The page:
The legal profession is probably the most prolific source of work for private investigators, or enquiry agents, as they are more commonly known in the profession.
But have you ever stopped to ask to ask yourself 'Who really is the enquiry agent that I use?'
'What do I know about him and his background?', 'Is he qualified?', 'Is he regulated?', 'Is he honest?' and 'Is he even competent?"
'What would be the impact on my case or my client if the enquiry agent messed up?'
Operating in the professional services sector, all too often we assume that other firms operating in a similar arena will have the same high levels of service and regulation as ourselves.
It may come as something of a surprise, therefore, to learn that in 2011, private investigators in the British Isles are still not subject to any form of regulation or licensing whatsoever.
Whilst the concept of mandatory licensing and competency testing of investigators and surveillance operatives in the private sector was introduced by the Private Security Industry Act 2001, this was stopped in its tracks by the coalition government when the proposed regulatory body - the Security Industry Association (SIA) - was scrapped in what became known as the Bonfire of the Quangos.
There is currently nothing to prevent the extreme criminal element or someone on the Sexual Offences Register setting up shop as a private investigator and advertising or approaching you or your client for business this afternoon.
These unethical practitioners typically will have no formal training and represent high risk suppliers to legal firms and their clients with their disregard for the law.
In its report to parliament, What Price Privacy, evidence collected by the Information Commissioner pointed to a flourishing and unlawful trade in confidential personal information by unscrupulous private investigators and tracing agents.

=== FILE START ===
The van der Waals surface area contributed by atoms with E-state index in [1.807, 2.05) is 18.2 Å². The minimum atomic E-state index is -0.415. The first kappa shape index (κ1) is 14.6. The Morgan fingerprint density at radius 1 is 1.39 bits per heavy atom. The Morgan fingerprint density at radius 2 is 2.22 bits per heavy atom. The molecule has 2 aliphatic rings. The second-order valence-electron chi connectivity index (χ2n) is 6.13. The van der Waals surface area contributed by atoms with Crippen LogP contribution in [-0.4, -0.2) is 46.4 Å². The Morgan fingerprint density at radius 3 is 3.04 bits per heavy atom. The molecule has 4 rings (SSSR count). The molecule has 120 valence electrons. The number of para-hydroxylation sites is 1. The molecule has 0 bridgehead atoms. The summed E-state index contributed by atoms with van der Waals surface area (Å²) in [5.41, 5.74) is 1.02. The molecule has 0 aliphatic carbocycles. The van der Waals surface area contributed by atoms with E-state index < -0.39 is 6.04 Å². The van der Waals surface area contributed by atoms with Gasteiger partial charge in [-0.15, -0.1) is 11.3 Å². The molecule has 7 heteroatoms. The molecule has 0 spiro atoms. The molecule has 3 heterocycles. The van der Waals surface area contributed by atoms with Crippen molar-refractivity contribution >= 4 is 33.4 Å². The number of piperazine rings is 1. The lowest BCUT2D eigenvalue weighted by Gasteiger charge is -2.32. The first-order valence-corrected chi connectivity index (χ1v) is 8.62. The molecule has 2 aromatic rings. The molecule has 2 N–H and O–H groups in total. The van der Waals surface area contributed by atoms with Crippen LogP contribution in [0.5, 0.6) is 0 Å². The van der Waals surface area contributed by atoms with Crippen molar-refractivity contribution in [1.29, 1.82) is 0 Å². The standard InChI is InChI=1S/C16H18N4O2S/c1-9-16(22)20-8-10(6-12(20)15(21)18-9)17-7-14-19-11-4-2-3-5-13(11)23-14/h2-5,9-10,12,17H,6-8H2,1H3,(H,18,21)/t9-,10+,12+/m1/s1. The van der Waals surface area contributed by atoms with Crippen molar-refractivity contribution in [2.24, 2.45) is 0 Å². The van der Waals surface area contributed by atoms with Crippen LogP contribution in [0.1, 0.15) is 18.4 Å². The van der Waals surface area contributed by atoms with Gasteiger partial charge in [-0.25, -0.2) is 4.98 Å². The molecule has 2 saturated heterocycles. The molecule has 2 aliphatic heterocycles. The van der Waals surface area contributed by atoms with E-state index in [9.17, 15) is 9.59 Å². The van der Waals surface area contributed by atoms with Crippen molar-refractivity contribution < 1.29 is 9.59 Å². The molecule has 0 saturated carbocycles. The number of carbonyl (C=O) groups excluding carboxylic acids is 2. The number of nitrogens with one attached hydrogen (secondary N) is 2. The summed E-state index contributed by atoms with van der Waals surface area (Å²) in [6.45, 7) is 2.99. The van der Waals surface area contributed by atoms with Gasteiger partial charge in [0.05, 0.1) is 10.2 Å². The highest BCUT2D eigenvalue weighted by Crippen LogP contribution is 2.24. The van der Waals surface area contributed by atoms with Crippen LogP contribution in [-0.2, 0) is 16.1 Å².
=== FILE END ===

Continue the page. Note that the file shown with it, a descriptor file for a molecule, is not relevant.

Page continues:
The press – whilst probably the most high profile example - is not the only driver of this market, of course.
The report highlights many other businesses which regularly turn to private investigation firms and through them to the shadier end of the market, requesting or receiving confidential personal information that they must know or suspect has been unlawfully obtained.
It may only be exceptions on the fringes, but it is clear that insurance companies, solicitors, local authorities, finance companies and other lenders are implicated in this trade and that unethical elements of the private investigation industry appear willing to flout the law and provide the information requested.
What Price Privacy was the medium through which the Information Commissioner sought to have the maximum penalty for the Section 55 DPA offence of unlawfully obtaining, procuring or disclosing personal data increased from a £5,000 fine to a sentence of two years’ imprisonment.
Disreputable private investigators are a hot topic at the moment - for the manner in which information or evidence has been obtained; the activities of the private investigator instructed by the News of the World are widely known.